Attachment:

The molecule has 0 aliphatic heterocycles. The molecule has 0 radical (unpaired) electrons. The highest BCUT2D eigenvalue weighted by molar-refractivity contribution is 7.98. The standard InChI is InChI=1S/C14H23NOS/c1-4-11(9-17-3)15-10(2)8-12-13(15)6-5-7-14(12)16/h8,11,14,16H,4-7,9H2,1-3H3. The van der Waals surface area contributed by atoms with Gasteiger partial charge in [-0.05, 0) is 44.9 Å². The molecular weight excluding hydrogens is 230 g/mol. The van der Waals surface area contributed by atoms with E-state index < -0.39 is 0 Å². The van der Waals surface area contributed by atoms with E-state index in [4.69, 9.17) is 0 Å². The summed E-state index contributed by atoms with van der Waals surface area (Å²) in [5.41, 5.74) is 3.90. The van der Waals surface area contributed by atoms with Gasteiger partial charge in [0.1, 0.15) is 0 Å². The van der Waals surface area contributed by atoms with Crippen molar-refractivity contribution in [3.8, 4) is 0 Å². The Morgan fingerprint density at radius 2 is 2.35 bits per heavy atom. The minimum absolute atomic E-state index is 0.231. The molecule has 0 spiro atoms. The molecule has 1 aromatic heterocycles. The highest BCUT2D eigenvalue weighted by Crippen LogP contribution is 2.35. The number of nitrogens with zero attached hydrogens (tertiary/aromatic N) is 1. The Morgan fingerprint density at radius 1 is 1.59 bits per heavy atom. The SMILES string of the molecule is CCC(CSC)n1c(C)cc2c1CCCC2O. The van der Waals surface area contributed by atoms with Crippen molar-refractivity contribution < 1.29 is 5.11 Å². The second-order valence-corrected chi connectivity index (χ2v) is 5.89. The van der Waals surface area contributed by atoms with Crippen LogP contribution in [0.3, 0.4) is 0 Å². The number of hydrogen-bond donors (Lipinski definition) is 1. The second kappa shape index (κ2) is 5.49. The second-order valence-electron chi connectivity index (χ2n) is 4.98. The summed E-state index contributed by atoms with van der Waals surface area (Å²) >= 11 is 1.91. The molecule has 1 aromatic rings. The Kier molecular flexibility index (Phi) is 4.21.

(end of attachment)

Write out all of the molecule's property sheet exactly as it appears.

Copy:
The molecule has 0 aliphatic heterocycles. The molecule has 0 radical (unpaired) electrons. The highest BCUT2D eigenvalue weighted by molar-refractivity contribution is 7.98. The standard InChI is InChI=1S/C14H23NOS/c1-4-11(9-17-3)15-10(2)8-12-13(15)6-5-7-14(12)16/h8,11,14,16H,4-7,9H2,1-3H3. The van der Waals surface area contributed by atoms with Gasteiger partial charge in [-0.05, 0) is 44.9 Å². The molecular weight excluding hydrogens is 230 g/mol. The van der Waals surface area contributed by atoms with E-state index < -0.39 is 0 Å². The van der Waals surface area contributed by atoms with E-state index in [4.69, 9.17) is 0 Å². The summed E-state index contributed by atoms with van der Waals surface area (Å²) in [5.41, 5.74) is 3.90. The van der Waals surface area contributed by atoms with Gasteiger partial charge in [0.1, 0.15) is 0 Å². The van der Waals surface area contributed by atoms with Crippen molar-refractivity contribution in [3.8, 4) is 0 Å². The Morgan fingerprint density at radius 2 is 2.35 bits per heavy atom. The minimum absolute atomic E-state index is 0.231. The molecule has 0 spiro atoms. The molecule has 1 aromatic heterocycles. The highest BCUT2D eigenvalue weighted by Crippen LogP contribution is 2.35. The number of nitrogens with zero attached hydrogens (tertiary/aromatic N) is 1. The Morgan fingerprint density at radius 1 is 1.59 bits per heavy atom. The SMILES string of the molecule is CCC(CSC)n1c(C)cc2c1CCCC2O. The van der Waals surface area contributed by atoms with Crippen molar-refractivity contribution < 1.29 is 5.11 Å². The second-order valence-corrected chi connectivity index (χ2v) is 5.89. The van der Waals surface area contributed by atoms with Crippen LogP contribution in [0.3, 0.4) is 0 Å². The number of hydrogen-bond donors (Lipinski definition) is 1. The second kappa shape index (κ2) is 5.49. The second-order valence-electron chi connectivity index (χ2n) is 4.98. The summed E-state index contributed by atoms with van der Waals surface area (Å²) >= 11 is 1.91. The molecule has 1 aromatic rings. The Kier molecular flexibility index (Phi) is 4.21.